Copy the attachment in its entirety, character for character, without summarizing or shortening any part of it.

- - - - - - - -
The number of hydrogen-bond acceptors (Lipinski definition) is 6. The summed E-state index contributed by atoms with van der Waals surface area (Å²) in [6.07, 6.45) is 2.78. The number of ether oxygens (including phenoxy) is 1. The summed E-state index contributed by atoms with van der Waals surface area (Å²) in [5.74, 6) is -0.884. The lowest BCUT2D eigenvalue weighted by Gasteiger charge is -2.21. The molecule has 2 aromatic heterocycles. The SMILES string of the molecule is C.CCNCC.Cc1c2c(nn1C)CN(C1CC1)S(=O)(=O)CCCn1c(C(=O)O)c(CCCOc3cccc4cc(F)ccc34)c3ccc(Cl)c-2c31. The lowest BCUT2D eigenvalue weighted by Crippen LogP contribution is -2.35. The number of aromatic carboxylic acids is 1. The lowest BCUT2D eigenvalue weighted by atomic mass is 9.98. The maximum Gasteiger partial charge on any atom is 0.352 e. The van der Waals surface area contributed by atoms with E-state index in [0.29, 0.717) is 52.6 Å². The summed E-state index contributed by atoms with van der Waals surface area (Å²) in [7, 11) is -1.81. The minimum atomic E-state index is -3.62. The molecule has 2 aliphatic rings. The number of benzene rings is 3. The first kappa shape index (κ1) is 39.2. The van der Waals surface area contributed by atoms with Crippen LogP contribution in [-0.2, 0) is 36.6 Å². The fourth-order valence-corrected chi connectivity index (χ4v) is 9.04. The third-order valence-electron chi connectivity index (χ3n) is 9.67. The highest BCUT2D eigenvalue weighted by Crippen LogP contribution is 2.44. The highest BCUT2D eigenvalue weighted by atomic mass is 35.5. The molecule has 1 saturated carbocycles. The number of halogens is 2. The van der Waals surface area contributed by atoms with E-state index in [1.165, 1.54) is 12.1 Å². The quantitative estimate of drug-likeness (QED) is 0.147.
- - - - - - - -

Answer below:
The number of hydrogen-bond acceptors (Lipinski definition) is 6. The summed E-state index contributed by atoms with van der Waals surface area (Å²) in [6.07, 6.45) is 2.78. The number of ether oxygens (including phenoxy) is 1. The summed E-state index contributed by atoms with van der Waals surface area (Å²) in [5.74, 6) is -0.884. The lowest BCUT2D eigenvalue weighted by Gasteiger charge is -2.21. The molecule has 2 aromatic heterocycles. The SMILES string of the molecule is C.CCNCC.Cc1c2c(nn1C)CN(C1CC1)S(=O)(=O)CCCn1c(C(=O)O)c(CCCOc3cccc4cc(F)ccc34)c3ccc(Cl)c-2c31. The lowest BCUT2D eigenvalue weighted by Crippen LogP contribution is -2.35. The number of aromatic carboxylic acids is 1. The lowest BCUT2D eigenvalue weighted by atomic mass is 9.98. The maximum Gasteiger partial charge on any atom is 0.352 e. The van der Waals surface area contributed by atoms with E-state index in [0.29, 0.717) is 52.6 Å². The summed E-state index contributed by atoms with van der Waals surface area (Å²) in [7, 11) is -1.81. The minimum atomic E-state index is -3.62. The molecule has 2 aliphatic rings. The number of benzene rings is 3. The first kappa shape index (κ1) is 39.2. The van der Waals surface area contributed by atoms with Crippen LogP contribution in [-0.2, 0) is 36.6 Å². The fourth-order valence-corrected chi connectivity index (χ4v) is 9.04. The third-order valence-electron chi connectivity index (χ3n) is 9.67. The highest BCUT2D eigenvalue weighted by Crippen LogP contribution is 2.44. The highest BCUT2D eigenvalue weighted by atomic mass is 35.5. The molecule has 1 saturated carbocycles. The number of halogens is 2. The van der Waals surface area contributed by atoms with E-state index in [1.165, 1.54) is 12.1 Å². The quantitative estimate of drug-likeness (QED) is 0.147.